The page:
Leon LR, Helwig BG. Heat stroke: role of the systemic inflammatory response

U.S. Army Research Institute of Environmental Medicine, Thermal Mountain Medicine Division, Kansas St., Bldg 42, Natick, MA 01760-5007, USA.
Journal of Applied Physiology (Impact Factor: 3.06). 12/2010; 109(6):1980-8. DOI: 10.1152/japplphysiol.00301.2010
Source: PubMed


Heat stroke is a life-threatening illness that is characterized clinically by central nervous system dysfunction, including delirium, seizures, or coma and severe hyperthermia. Rapid cooling and support of multi-organ function are the most effective clinical treatments, but many patients experience permanent neurological impairments or death despite these efforts. The highest incidence of heat stroke deaths occurs in very young or elderly individuals during summer heat waves, with ∼ 200 deaths per year in the United States. Young, fit individuals may experience exertional heat stroke while performing strenuous physical activity in temperate or hot climates. Factors that predispose to heat stroke collapse include pre-existing illness, cardiovascular disease, drug use, and poor fitness level. For decades the magnitude of the hyperthermic response in heat stroke patients was considered the primary determinant of morbidity and mortality. However, recent clinical and experimental evidence suggests a complex interplay between heat cytotoxicity, coagulation, and the systemic inflammatory response syndrome (SIRS) that ensues following damage to the gut and other organs. Cytokines are immune modulators that have been implicated as adverse mediators of the SIRS, but recent data suggest a protective role for these proteins in the resolution of inflammation. Multi-organ system failure is the ultimate cause of mortality, and recent experimental data indicate that current clinical markers of heat stroke recovery may not adequately reflect heat stroke recovery in all cases. Currently heat stroke is a more preventable than treatable condition, and novel therapeutics are required to improve patient outcome.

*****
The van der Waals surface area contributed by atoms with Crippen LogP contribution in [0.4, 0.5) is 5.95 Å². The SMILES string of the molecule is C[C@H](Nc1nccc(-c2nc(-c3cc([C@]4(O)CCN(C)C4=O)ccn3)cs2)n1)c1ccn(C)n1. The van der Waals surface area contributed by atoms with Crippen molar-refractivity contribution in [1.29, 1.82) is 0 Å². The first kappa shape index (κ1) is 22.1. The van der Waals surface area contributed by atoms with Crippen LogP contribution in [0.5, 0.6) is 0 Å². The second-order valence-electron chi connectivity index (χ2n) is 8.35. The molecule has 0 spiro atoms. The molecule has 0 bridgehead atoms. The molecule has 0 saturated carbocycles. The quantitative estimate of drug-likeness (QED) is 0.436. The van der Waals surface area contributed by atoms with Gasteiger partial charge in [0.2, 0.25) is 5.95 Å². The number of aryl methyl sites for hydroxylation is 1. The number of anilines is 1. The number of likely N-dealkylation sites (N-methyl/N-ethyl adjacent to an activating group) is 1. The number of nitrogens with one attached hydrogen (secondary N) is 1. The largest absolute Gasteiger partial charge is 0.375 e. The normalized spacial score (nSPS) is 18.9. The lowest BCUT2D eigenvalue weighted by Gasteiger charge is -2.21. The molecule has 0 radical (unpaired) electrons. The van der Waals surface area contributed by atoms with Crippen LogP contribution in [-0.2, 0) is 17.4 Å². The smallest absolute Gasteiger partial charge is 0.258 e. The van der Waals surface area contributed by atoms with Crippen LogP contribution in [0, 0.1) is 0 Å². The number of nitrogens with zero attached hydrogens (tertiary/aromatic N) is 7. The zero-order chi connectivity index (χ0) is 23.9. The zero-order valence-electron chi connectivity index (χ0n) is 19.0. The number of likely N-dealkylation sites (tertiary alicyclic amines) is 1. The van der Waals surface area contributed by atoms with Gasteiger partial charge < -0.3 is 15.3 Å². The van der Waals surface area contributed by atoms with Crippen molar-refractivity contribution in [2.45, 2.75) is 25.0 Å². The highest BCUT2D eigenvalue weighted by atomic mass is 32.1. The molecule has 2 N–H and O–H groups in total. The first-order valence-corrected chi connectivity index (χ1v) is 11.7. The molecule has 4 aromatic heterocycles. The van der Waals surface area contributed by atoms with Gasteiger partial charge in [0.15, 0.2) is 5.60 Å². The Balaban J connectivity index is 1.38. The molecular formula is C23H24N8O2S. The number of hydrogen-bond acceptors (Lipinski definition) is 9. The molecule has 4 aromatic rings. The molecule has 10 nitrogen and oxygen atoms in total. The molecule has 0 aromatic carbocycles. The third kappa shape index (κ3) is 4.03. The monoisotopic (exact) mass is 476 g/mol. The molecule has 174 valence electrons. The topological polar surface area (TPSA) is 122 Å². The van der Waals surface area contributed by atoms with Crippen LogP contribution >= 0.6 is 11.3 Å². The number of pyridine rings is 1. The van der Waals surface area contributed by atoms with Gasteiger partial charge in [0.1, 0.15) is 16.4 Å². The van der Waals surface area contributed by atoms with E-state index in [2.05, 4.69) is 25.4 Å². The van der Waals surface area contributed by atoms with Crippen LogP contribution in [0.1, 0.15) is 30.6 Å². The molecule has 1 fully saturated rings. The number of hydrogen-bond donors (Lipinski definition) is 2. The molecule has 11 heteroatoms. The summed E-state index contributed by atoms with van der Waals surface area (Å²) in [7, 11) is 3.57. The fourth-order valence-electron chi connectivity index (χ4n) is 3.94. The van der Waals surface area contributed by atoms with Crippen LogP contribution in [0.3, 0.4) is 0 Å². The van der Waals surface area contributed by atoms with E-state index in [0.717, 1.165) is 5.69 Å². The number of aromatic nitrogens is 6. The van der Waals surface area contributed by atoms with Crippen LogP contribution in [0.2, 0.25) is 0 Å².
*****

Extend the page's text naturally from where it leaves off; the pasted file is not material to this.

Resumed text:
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    • "Heat stress (HS) is a major environmental hazard for both humans and animals. Despite advances in the understanding of heat-related illnesses, there is no treatment against specific aspects of their pathophysiology, and protocols are limited to generic cooling and rehydration (Leon and Helwig 1985). Therefore, a better understanding of the biological consequences of HS is critical in order to develop effective treatment protocols and mitigation strategies. "
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    ABSTRACT: Proper insulin homeostasis appears critical for adapting to and surviving a heat load. Further, heat stress (HS) induces phenotypic changes in livestock that suggest an increase in insulin action. The current study objective was to evaluate the effects of HS on whole-body insulin sensitivity. Female pigs (57 ± 4 kg body weight) were subjected to two experimental periods. During period 1, all pigs remained in thermoneutral conditions (TN; 21°C) and were fed ad libitum. During period 2, pigs were exposed to: (i) constant HS conditions (32°C) and fed ad libitum (n = 6), or (ii) TN conditions and pair-fed (PFTN; n = 6) to eliminate the confounding effects of dissimilar feed intake. A hyperinsulinemic euglycemic clamp (HEC) was conducted on d3 of both periods; and skeletal muscle and adipose tissue biopsies were collected prior to and after an insulin tolerance test (ITT) on d5 of period 2. During the HEC, insulin infusion increased circulating insulin and decreased plasma C-peptide and nonesterified fatty acids, similarly between treatments. From period 1 to 2, the rate of glucose infusion in response to the HEC remained similar in HS pigs while it decreased (36%) in PFTN controls. Prior to the ITT, HS increased (41%) skeletal muscle insulin receptor substrate-1 protein abundance, but did not affect protein kinase B or their phosphorylated forms. In adipose tissue, HS did not alter any of the basal or stimulated measured insulin signaling markers. In summary, HS increases whole-body insulin-stimulated glucose uptake. © 2015 The Authors. Physiological Reports published by Wiley Periodicals, Inc. on behalf of the American Physiological Society and The Physiological Society.